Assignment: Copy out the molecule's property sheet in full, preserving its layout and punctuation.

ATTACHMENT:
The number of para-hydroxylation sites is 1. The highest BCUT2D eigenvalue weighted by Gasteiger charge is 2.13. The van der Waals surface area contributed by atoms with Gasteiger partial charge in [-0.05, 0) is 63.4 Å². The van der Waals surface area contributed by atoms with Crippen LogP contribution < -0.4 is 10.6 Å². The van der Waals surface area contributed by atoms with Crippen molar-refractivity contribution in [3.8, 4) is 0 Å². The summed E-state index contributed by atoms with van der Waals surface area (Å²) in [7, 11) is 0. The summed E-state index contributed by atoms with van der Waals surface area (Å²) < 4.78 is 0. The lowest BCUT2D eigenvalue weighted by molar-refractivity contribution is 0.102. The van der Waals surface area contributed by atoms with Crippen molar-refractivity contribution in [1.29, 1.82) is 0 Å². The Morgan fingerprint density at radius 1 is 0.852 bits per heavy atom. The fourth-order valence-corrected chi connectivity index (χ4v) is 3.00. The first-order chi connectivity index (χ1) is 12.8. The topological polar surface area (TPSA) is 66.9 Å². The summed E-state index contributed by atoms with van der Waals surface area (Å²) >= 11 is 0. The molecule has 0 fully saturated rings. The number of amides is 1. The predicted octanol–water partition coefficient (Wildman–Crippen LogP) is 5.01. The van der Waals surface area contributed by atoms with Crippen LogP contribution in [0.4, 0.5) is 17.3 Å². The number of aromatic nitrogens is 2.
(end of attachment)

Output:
The number of para-hydroxylation sites is 1. The highest BCUT2D eigenvalue weighted by Gasteiger charge is 2.13. The van der Waals surface area contributed by atoms with Gasteiger partial charge in [-0.05, 0) is 63.4 Å². The van der Waals surface area contributed by atoms with Crippen LogP contribution < -0.4 is 10.6 Å². The van der Waals surface area contributed by atoms with Crippen molar-refractivity contribution in [3.8, 4) is 0 Å². The summed E-state index contributed by atoms with van der Waals surface area (Å²) in [7, 11) is 0. The summed E-state index contributed by atoms with van der Waals surface area (Å²) < 4.78 is 0. The lowest BCUT2D eigenvalue weighted by molar-refractivity contribution is 0.102. The van der Waals surface area contributed by atoms with Crippen molar-refractivity contribution in [1.29, 1.82) is 0 Å². The Morgan fingerprint density at radius 1 is 0.852 bits per heavy atom. The fourth-order valence-corrected chi connectivity index (χ4v) is 3.00. The first-order chi connectivity index (χ1) is 12.8. The topological polar surface area (TPSA) is 66.9 Å². The summed E-state index contributed by atoms with van der Waals surface area (Å²) >= 11 is 0. The molecule has 0 fully saturated rings. The number of amides is 1. The predicted octanol–water partition coefficient (Wildman–Crippen LogP) is 5.01. The van der Waals surface area contributed by atoms with Crippen LogP contribution in [0.4, 0.5) is 17.3 Å². The number of aromatic nitrogens is 2.